On Saturday night the Eels began life as a full-time tenant at ANZ Stadium, as their spiritual home on O’Connell Street is transformed into a state of the art facility for Sydney’s west. The last time they found themselves in this situation, the day Parramatta Stadium was opened in 1986, the Eels set their new home alight with a 36-6 victory over the Dragons. The lethargic way that Parramatta went about their task meant there was no possible chance of a repeat performance on this night.
After setting the competition alight in the opening two rounds on the back of effort and execution, the Eels have spent the last two weeks seemingly unwilling to pay the necessary price. Where against Manly and St George they were energetic, patient and precise, against Gold Coast and Cronulla they’ve seemed to be inert, impatient and have handled the ball about as well as someone attempting to control a wet bar of soap.
Perhaps most galling is the fact that, with the Sharks’ completion rate also below 70%, Parramatta had the perfect opportunity to take this match right up to the defending premiers. After a listless first 40 minutes the Eels were trailing 12-6, but in a contest where they hadn’t asked any serious questions of the Sharks defence it was a scoreline that gave hope. A hope evident in Corey Norman’s half-time interview where he expressed that his team needed to “Just put that first half behind us, it was awful. Our completion rate was rubbish and we hurt ourselves there.” Identifying the problem is one thing, finding a solution is something completely different.
Having scored right before the half-time break, it was perhaps no surprise that the Eels began the second stanza with a renewed sense of energy and discipline. Frank Pritchard was extremely strong making big yards with every carry, but it was in defence that he provided the Eels’ highlight of the night with his massive bell-ringer he put on Paul Gallen in the first half. It didn’t last long though, Cronulla taking advantage of an early penalty to extend their lead and take a little wind out of the Eels’ hurriedly cast sails.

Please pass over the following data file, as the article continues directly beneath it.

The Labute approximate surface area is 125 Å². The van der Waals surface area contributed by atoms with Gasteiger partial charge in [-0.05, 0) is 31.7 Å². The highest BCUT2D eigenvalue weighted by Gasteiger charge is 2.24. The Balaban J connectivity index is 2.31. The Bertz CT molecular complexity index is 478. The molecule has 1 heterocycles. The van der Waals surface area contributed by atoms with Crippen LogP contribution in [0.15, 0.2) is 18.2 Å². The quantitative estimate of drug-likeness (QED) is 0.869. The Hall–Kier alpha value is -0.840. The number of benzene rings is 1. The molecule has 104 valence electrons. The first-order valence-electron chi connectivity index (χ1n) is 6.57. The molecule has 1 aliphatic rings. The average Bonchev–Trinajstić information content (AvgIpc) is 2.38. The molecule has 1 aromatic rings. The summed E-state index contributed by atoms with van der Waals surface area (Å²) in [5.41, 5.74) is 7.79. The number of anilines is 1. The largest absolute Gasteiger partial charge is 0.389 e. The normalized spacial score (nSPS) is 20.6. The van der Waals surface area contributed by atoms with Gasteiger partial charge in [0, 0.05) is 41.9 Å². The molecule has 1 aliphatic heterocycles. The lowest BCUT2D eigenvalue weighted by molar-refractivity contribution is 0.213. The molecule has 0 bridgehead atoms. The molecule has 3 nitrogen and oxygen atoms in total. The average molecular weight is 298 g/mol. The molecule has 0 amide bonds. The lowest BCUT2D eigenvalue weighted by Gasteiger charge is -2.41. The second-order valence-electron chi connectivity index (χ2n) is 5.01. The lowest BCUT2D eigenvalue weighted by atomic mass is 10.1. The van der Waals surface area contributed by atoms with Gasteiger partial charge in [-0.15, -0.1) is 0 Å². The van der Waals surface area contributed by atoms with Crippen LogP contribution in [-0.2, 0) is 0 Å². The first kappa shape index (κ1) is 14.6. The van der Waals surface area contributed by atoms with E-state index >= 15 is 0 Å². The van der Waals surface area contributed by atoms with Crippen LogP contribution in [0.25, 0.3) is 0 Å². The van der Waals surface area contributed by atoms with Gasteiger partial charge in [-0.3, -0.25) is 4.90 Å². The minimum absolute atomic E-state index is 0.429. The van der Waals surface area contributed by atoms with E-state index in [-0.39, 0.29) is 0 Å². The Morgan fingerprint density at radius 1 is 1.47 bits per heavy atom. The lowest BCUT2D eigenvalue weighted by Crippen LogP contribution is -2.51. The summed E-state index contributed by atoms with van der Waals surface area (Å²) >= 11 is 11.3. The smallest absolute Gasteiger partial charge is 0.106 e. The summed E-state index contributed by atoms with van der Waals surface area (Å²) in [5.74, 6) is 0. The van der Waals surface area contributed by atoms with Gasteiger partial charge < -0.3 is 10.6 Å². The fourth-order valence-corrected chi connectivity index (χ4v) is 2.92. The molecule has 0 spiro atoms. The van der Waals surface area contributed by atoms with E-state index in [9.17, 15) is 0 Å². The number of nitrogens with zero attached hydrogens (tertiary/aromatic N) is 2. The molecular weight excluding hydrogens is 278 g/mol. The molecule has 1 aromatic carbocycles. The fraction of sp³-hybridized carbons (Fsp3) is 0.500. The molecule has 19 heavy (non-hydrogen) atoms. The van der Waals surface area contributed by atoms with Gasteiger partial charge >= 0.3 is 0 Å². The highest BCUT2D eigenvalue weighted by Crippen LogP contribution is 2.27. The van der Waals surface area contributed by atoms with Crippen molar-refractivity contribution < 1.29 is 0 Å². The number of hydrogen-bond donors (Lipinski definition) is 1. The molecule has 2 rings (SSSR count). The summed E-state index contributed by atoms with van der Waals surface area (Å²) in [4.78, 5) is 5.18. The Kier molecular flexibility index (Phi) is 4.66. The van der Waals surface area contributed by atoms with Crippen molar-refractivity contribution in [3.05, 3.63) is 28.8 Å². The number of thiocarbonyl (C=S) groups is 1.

We at The Sportress do make a point of not questioning the officiating in matches. So, instead I would like to take this opportunity to praise Cronulla’s defensive line speed. If Usain Bolt wasn’t retiring from sprinting, I’m sure the pace with which the Sharks could get up and pressure Parramatta’s attack would have him seeking sprint training tips from Cronulla’s coaches. I also have to commend the referee for not letting the NRL’s crackdown on head injuries get in the way of him officiating James Maloney’s high shot on Bevan French. Lesser men would have been sucked in and penalised Maloney for his breaking of the NRL’s rules, not this referee, who instead told French to get to his feet and penalised the Sharks two tackles later.
Petty pot shots aside, Parramatta were their own worst enemy on this night. They suffered a comprehensive defeat but it was not as if their opponents had considerably more chances across the 80 minutes. But when the Eels had opportunity they invariably found ways to cough up the advantage. Early in the second half they secured back to back sets, on the back of a dubious situation where a toed ahead ball ended up back in the hands of Clint Gutherson who had been lying on the ground in front of the kicker, French. Only two tackles later they coughed up their ill-gotten gain and another opportunity was lost.
Minutes later the coup de grace came on the back of another Parramatta error within the red zone. Again, leaving the ball on the turf with tackles left in the set, the Eels piggy backed the Sharks down the field with back to back penalties. Unlike their wasteful opponents, the Sharks did not let miss their gift of an opportunity and made the Eels pay for their ill-discipline.
For the second week in a row Parramatta’s opponents have left their clash with the blue and golds with a relief filled victory. In both matches the Eels were given the opportunity to continue their golden start to the season. Against Gold Coast they were unable to taken advantage of their understrength opponent and against Cronulla they managed to be more wasteful than an opponent that was more than profligate themselves.
Things don’t get any easier for them either in coming weeks. Next week they make their way to the nation’s capital before having to make a trip across the ditch. Unless they can rediscover the discipline and energy of the early rounds in a hurry they may soon find themselves with a big gap between them and the leading teams.